·         Was that your sister Mary Ann who married your future brother-in-law Thomas Horskins ?
·         Where were your parents from ? When did they die ?
·         Did you know your grandparents ?
·         Were you gypsies ?( your great-great-great-granddaughter’s question – not mine)
·         Where did you learn your trade ? Did you serve as an apprentice somewhere ?
·         Did you meet your nephew Julius when he toured New Zealand in his role with the Salvation Army ?
·         Did you really marry Ellen Morris ?
·         Was she the woman who went to prison in Wellington for attempting to defraud an insurance company after a fire at her millinery business ?
·         What happened at Pleasant Point to put you in arrears ? Was that Ellen taking your money ?
·         What happened to her ?

It would be great to know a little more about you.

Friday, 26 January 2018

Where to from here ?

So, it’s been six months and it is looking like Bendigo isn’t all that it seemed, or that I had hoped.

Admittedly even at the outset, it did feel as if the job market was smaller and slower than other potential destinations, but I didn’t expect that it would be this small, insular or nepotistic. I’ve lost count of how many roles I have applied for, but can count the interviews on one hand.

I have started applying further afield, not quite in Melbourne, but closer. Having no car is a bit of a pain – just for the impulsivity and convenience more than anything. Public transport takes about the same time to get places anyway. On the plus side, all the walking is doing me good healthwise.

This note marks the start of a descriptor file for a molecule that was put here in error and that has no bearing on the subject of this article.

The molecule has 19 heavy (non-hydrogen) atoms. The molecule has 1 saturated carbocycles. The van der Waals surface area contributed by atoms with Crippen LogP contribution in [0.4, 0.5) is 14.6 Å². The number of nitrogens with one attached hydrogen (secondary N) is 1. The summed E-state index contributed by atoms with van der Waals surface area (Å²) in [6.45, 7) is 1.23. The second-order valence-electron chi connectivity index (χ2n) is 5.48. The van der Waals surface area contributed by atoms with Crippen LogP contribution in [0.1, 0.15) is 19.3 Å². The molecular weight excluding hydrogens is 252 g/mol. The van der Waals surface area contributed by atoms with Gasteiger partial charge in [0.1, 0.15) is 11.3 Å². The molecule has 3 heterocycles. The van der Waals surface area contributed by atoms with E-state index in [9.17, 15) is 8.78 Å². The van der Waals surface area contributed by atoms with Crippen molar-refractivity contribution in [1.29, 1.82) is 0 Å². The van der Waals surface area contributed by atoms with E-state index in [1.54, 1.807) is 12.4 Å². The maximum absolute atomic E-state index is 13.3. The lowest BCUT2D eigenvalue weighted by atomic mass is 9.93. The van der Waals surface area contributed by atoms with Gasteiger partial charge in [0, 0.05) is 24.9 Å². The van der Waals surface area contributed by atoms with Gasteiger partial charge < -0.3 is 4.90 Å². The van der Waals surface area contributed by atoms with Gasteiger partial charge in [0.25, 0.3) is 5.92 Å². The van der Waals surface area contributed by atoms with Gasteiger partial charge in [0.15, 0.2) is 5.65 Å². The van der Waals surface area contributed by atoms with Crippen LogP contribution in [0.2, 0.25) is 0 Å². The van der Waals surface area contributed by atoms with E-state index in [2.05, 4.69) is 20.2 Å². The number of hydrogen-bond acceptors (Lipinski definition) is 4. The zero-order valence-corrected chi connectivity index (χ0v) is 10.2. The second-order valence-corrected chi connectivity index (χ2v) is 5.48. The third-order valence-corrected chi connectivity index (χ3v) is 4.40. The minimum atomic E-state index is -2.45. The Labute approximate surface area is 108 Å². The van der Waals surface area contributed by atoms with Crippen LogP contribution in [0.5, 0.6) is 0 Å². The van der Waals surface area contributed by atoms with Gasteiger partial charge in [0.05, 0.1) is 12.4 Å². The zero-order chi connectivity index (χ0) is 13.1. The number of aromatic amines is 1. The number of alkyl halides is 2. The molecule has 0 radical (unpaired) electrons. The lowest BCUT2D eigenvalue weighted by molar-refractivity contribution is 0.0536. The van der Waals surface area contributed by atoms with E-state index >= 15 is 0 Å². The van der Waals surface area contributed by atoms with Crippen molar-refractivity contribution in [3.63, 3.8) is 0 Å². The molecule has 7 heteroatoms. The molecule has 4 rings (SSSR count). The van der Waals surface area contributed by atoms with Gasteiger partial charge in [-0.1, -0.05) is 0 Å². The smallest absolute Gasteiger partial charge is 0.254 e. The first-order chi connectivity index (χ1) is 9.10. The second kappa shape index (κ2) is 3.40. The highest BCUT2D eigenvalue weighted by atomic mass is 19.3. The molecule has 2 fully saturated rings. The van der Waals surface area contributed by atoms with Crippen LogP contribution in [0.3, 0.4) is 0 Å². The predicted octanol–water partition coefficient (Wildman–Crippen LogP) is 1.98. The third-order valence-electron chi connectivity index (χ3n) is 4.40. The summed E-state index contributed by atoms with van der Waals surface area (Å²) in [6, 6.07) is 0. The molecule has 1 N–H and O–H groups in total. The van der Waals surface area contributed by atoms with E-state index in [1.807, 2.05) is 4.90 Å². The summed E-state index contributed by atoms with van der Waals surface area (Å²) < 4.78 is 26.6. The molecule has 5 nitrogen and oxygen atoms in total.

Now, it is back to that catch-22 – move and hope someone will rent me a property while still looking for work, or travel back and forth to interviews; get the job and THEN find somewhere to live. What is that ABBA song ?

Meanwhile, I still really LIKE Bendigo – even if the heat takes all the fun out of enjoying the outdoors right now. It is such a walkable little city, filled with parks and ancient trees, birdlife and other creatures, community events…

On the other hand, the little city which is trying to promote itself as the place to be in regional Victoria is struggling to keep retailers in town. So many stores have become empty since we arrived. Planning for the future and sustainability sounds optimistic, but seeing anything come of it seems like it is a l-o-n-g way off. Home building is exploding – but the house market seems sluggish too. Almost like development for development’s sake, and the buy in regional Victoria housing assistance schemes don’t seem like such a great deal if there is no work to be had.